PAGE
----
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Brûlot in French means "spicy" or "burned" with sugar. The recipe for this famous blend of dark roast coffee with cognac or brandy, spiced with cinnamon and orange peel, is attributed to Dominique Youx, top lieutenant to the 18th-century Louisiana pirate Jean Lafitte. Traditionally, every household in New Orleans had a brûlot bowl--a silver or copper bowl that could be heated. The coffee was then made with much fanfare. We have simplified the method for a similar result.

Jim Folse
Recipe by Cooking Light March 2004

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Credit: Becky Luigart-Stayner; Lydia DeGaris-Pursell

Recipe Summary

Yield:
10 servings (serving size: about 1/2 cup)
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Ingredients

Ingredient Checklist

Directions

Instructions Checklist
  • Carefully remove rind from orange and from lemon in a continuous strip using a vegetable peeler, making sure to avoid the white pithy part of the rind. Stud orange rind piece with 3 cloves. Stud lemon rind piece with 3 cloves.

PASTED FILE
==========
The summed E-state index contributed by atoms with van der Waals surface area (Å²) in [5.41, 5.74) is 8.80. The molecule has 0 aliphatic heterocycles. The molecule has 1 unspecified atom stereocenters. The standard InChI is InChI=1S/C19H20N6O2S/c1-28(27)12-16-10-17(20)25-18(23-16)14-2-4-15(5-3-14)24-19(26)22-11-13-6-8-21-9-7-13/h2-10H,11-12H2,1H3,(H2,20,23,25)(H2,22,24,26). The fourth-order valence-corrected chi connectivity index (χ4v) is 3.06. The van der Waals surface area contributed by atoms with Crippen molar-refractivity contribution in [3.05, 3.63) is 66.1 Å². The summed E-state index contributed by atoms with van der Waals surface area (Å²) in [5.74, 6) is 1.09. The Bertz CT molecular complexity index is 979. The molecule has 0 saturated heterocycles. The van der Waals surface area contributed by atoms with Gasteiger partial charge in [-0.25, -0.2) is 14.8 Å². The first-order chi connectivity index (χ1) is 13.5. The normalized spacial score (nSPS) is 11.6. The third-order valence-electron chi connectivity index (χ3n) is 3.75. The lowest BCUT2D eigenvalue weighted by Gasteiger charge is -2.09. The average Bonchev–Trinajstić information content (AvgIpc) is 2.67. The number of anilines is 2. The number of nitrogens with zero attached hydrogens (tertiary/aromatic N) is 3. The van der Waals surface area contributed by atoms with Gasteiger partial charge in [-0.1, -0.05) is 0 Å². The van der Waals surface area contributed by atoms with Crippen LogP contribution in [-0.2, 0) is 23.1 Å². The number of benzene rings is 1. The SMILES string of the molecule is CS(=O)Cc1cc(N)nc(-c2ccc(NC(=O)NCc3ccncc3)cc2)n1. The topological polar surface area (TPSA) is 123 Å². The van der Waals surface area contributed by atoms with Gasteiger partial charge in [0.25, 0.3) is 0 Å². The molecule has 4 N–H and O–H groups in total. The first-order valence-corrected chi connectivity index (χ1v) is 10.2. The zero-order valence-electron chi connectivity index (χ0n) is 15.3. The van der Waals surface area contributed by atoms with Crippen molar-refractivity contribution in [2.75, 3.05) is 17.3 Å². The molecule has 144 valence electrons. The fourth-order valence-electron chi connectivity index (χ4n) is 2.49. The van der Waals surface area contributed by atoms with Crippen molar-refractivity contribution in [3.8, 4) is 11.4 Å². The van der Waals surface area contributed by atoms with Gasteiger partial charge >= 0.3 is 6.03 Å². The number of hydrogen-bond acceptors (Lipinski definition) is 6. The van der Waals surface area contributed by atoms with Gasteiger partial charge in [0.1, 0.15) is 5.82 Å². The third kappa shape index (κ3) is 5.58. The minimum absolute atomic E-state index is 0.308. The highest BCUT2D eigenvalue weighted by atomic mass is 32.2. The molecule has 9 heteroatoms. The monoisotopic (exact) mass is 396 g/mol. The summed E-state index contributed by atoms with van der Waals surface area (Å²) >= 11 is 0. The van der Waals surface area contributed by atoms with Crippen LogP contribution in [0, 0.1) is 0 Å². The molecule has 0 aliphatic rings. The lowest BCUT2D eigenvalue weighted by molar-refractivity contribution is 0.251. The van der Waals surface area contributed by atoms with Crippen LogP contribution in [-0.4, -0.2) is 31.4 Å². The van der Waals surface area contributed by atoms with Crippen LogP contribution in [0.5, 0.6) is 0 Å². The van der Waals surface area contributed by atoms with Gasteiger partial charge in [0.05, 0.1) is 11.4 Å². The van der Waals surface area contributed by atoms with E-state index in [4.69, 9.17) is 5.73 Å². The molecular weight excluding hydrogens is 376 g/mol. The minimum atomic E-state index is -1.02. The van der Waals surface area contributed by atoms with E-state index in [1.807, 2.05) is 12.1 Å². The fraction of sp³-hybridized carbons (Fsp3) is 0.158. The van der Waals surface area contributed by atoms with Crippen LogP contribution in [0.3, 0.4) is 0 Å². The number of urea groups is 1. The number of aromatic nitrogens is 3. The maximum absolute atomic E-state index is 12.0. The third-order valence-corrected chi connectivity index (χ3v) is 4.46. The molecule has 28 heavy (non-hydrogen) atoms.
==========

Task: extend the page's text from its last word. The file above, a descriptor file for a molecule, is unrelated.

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  • Combine Triple Sec, brandy, and cinnamon sticks in a medium saucepan over medium-low heat. Bring to a simmer. Ignite Triple Sec mixture with a long match. Carefully hold orange and lemon rinds with tongs over flames, turning frequently. Let flames die down; add orange and lemon rinds to Triple Sec mixture.

  • Pour coffee into one side of saucepan. Stir in juices. Discard rinds. Serve in demitasse cups.

Nutrition Facts

98 calories; calories from fat 1%; fat 0.1g; poly fat 0.1g; protein 0.2g; carbohydrates 12.1g; iron 0.1mg; sodium 4mg; calcium 3mg.
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